Click for full image.
Today’s cool image on the right, rotated, cropped, and reduced to post here, is part of a series of cool images that have repeatedly shown the blobby and squishy look of crater impact sites in the Martian northern lowland plain dubbed Utopia Planitia. Taken on January 2, 2021 by the high resolution camera on Mars Reconnaissance Orbiter (MRO), it shows the southeast rim of a very distorted crater that appears filled with glacial material and is also surrounded by an apron of smooth material.
At 42 degrees north latitude, it is somewhat expected to find evidence of glacial-like features in such a crater. Moreover, throughout the 30 to 60 degree mid-latitude band in Utopia Planitia are found numerous such blobby craters (other examples found here, here, and here), all suggesting that the impact occurred on a flat plain with a layer of water ice close to the surface. The heat of the impact melted that ice layer. In such a circumstance, the crater rims were easily deformed because as liquid water (for a short time) it could flow into any number of shapes.
At least that’s my theory. According to Colin Dundas of the U.S. Geological Survey’s Astrogeology Science Center in Arizona,
The exact processes that create the patterns are still debated. The flattened/degraded rims are not necessarily related to this morphology, as such craters can have sharp rims, so they may relate to post-impact modification.
In other words, later erosion after the crater formed could have rounded the rim and maybe even distorted it from a circle.
Regardless, the processes that made this crater rim look as it does were clearly widespread, as shown in the wider view below, provided by the context camera on MRO.
Click for full image.
The black box indicates the area shown in the first photo. As you can see, the surrounding craters all look the same, blobby and filled with glacial-like features.
All also have aprons, suggesting that the heat of impact also melted and smoothed the rough surface of the surrounding terrain as that melted material flowed away but then quickly refroze.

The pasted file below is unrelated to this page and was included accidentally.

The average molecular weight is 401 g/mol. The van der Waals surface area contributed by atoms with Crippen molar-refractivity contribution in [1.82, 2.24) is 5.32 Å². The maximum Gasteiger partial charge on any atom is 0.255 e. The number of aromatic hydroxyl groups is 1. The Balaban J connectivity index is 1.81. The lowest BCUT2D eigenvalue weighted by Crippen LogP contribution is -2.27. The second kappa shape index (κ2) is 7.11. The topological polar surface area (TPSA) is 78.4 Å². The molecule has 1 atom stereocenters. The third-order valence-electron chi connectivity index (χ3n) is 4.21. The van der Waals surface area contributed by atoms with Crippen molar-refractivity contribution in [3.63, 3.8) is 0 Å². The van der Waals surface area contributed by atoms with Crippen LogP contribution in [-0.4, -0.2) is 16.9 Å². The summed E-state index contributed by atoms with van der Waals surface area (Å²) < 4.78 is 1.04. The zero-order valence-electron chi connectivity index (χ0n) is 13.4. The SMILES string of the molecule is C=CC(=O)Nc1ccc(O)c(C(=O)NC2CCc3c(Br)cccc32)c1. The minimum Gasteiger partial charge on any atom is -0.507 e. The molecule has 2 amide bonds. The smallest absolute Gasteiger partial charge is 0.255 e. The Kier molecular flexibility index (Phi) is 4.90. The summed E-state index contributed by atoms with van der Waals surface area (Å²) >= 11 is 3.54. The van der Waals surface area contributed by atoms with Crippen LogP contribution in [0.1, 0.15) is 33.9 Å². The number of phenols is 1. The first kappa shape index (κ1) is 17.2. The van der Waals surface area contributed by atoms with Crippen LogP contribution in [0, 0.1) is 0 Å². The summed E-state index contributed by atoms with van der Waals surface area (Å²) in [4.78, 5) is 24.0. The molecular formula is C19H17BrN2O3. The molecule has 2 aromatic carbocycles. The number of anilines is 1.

Below is a global map of Mars taken from a presentation [pdf] from this year’s now on-going Lunar and Planetary conference that I have adapted and annotated. The white dot north of the Mensae Glacial Country marks the location of these craters.
The labeled regions all appear to be home to high concentrations of many surface glacial features. This crater, north of one such region, suggests (as do the many other such blobby features in these northern plains) that as you move away from the equator beyond the glacial zone you will find just below the surface a sheet of water ice.
What all this data is also suggests is that the glacial bands from 30 to 60 degree latitude are signaling the fading away of this ice sheet from the cold icy polar regions to the arid and now very dry equatorial regions.
The ground-penetrating radar on the Chinese rover due to land in Utopia Planitia at 24 degrees latitude in a few months will help confirm this supposition. If it finds no subsurface ice, then it will substantiate the evidence that suggests the ice layer fades at around 30 degrees latitude.
However, if it detects any ice layer at this lower latitude, it will tell us that even at low latitudes ice can be found on Mars, merely by drilling down into the ground.
The next question will then be to find out if that ice layer extends even closer to the equator, and if it even reaches it in some places. If so, those locations would be valuable real estate to future colonists.